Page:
Spring is festival season in Louisiana, and this history, particularly regarding Cajun music, exists visually in the musicians’ portraits painted by George Rodrigue. Since the early 1970s he painted dozens of music-related scenes, Southern music legends including everyone from Elvis Presley to Mahalia Jackson. (See the post “Musicians: A Series of Paintings”)
However, the Cajun music subjects remain his favorites, returning again and again to his canvas like painterly records of a once isolated culture.
It was 1971, the year of George’s first painting with people (The Aioli Dinner), that he painted accordion player Iry LeJeune.
This early work shows a twenty-seven year old Rodrigue already confident in his graphic symbolism, as he seeks to preserve the Cajun culture on his canvas. The figures, spirit-like, all in white, are shapes set against the Louisiana landscape, the land that produced an ardent people devoted to their culture, veritable symbols of themselves, long before the American Cajun craze and stereotype.
Born near Church Point, Louisiana to a farming family, Iry LeJeune (1928-1955), near blind from birth, turned to music as a young child. It was his cousin, Angeles LeJeune, who first introduced him to the accordion. But it was the records of Amedee Ardoin that most inspired him, influencing both his Cajun-French style and his recording future.
Known for his soulful music, many consider LeJeune to be the greatest Cajun accordion player and recording artist of all time. Produced by Eddie Shuler and Folk-Star, a subsidiary of Goldband Records out of Lake Charles, Louisiana, Iry’s recordings of “Calcasieu Waltz,” “Jolie Catin,” “Evangeline Special,” and many more were big hits.
Despite the musician’s near blindness and impoverished means, he became a legend in his twenties, much like his Alabama contemporary, country music star Hank Williams (1923-1953, the subject of next week’s post).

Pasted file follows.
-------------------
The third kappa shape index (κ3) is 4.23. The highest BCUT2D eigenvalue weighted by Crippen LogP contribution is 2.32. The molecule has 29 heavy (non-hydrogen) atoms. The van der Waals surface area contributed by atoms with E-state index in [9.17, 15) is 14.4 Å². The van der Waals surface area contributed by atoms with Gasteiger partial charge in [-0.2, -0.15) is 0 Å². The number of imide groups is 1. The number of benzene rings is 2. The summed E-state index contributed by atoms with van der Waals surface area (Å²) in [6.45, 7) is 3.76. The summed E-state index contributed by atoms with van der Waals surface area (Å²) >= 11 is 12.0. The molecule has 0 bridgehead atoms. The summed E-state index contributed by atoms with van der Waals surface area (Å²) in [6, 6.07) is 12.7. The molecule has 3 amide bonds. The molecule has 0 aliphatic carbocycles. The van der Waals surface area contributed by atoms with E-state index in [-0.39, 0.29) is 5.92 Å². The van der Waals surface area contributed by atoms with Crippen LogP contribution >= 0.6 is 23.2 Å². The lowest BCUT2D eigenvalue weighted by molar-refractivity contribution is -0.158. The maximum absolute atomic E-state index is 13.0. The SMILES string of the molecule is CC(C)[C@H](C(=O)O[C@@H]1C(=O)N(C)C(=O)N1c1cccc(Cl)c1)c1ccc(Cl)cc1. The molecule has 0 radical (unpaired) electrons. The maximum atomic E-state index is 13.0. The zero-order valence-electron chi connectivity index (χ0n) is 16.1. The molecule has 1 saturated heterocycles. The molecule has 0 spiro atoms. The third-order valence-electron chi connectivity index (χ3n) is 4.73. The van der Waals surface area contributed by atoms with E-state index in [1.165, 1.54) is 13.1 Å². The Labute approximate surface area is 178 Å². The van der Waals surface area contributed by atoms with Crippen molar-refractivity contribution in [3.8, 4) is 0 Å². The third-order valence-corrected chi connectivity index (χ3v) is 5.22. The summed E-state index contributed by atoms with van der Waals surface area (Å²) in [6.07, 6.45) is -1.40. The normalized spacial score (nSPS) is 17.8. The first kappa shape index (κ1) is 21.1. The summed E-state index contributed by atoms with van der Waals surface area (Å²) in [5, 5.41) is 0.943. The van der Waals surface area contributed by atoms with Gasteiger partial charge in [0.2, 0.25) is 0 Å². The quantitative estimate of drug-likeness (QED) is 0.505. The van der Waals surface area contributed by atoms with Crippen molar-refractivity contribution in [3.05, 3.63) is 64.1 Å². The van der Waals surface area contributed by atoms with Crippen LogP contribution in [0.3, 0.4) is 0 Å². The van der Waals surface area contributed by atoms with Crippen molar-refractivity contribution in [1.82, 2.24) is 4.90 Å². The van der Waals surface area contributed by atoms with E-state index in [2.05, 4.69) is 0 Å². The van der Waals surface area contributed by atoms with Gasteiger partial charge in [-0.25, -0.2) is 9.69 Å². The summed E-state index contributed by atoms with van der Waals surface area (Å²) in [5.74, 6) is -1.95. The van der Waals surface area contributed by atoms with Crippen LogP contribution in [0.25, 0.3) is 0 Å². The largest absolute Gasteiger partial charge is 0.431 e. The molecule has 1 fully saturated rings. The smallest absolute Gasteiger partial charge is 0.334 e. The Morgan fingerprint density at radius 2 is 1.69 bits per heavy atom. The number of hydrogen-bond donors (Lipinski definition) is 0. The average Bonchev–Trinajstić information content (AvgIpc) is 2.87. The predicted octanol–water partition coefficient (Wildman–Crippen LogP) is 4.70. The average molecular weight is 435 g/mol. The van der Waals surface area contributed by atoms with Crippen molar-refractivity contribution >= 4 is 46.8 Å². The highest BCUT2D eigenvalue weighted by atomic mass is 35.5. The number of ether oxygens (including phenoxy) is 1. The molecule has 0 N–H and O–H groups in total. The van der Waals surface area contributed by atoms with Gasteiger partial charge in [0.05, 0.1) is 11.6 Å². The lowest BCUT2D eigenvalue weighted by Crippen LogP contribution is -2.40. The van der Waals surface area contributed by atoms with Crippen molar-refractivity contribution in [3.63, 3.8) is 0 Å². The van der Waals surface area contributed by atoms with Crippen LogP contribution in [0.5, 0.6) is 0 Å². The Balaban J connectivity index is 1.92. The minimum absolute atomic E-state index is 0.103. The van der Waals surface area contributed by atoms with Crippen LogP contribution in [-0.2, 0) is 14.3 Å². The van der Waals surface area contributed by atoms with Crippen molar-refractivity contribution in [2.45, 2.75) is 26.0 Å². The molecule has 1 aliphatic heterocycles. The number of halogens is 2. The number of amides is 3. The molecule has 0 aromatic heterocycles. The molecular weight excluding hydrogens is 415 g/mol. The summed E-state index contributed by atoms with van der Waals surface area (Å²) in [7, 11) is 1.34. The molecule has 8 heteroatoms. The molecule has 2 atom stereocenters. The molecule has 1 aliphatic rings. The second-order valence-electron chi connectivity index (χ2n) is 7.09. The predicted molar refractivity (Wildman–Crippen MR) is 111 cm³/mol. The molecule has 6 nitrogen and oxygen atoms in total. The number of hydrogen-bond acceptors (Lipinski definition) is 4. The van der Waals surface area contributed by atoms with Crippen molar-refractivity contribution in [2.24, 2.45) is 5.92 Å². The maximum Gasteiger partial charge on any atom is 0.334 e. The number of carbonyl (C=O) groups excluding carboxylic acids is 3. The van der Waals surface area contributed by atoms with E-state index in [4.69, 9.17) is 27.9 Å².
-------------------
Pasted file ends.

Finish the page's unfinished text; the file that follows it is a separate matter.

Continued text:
Shuler claims to have first met LeJeune as he walked down a dusty road, carrying his accordion in a flour sack. It was the first accordion the music producer had ever seen.
“He walked up to me and asked me about making records,” recalls Shuler, who agreed to take a chance. “In those days the Cajuns didn’t write no letters and things; they shook hands, and that was their contract.”
In 1949 Shuler produced a 78-rpm record, LeJeune’s “The Calcasieu Waltz.”
“I bribed the engineer at the radio station to cut the disc for us. It was easy; just a fifth of Old Crow.”
The men made seventy dollars on the record, and a Cajun legend was born.
Sadly, Iry LeJeune died at age 35 when he and fellow musician, fiddler J.B. Fuselier, stopped to change a flat tire late one night on their way home from a performance at the Green Wing club in Eunice, Louisiana. Fuselier, who was driving, survived the accident, but LeJeune, unable to see, had no warning and died instantly. He left behind a young family of five children, dozens of recordings, and a Cajun music legacy. (pictured, Doug Kershaw with Iry LeJeune)
“Oh, my ‘little world,’ I know that last night
I went everywhere
To meet you, pretty heart.
Hey-aie, the promise you made me!
You turned your back on me to go meet another.”
-Iry LeJenue, “The Evangeline Special,” 1948; Listen here.
Cajun Music: A Reflection of a People, Compiled and Edited by Ann Allen Savoy, Bluebird Press, Inc., Eunice, Louisiana, 1984
J’ai ete Au Bal (I Went to the Ball): The Cajun and Zydeco Music of Louisiana, A film by Les Blank, Chris Strachwitz, and Maureen Gosling, Narrated by Barry Jean Ancelet and Michael Doucet, 1993. View a clip–
*Also this week, I hope you enjoy “Painting (and Writing) By Number,” for Gambit’s Blog of New Orleans
2 thoughts on “Iry LeJeune, Cajun Accordion Player”
Is the painting of Iry on display?
Hi Jonathan, Unfortunately not. The painting is within a private collection.
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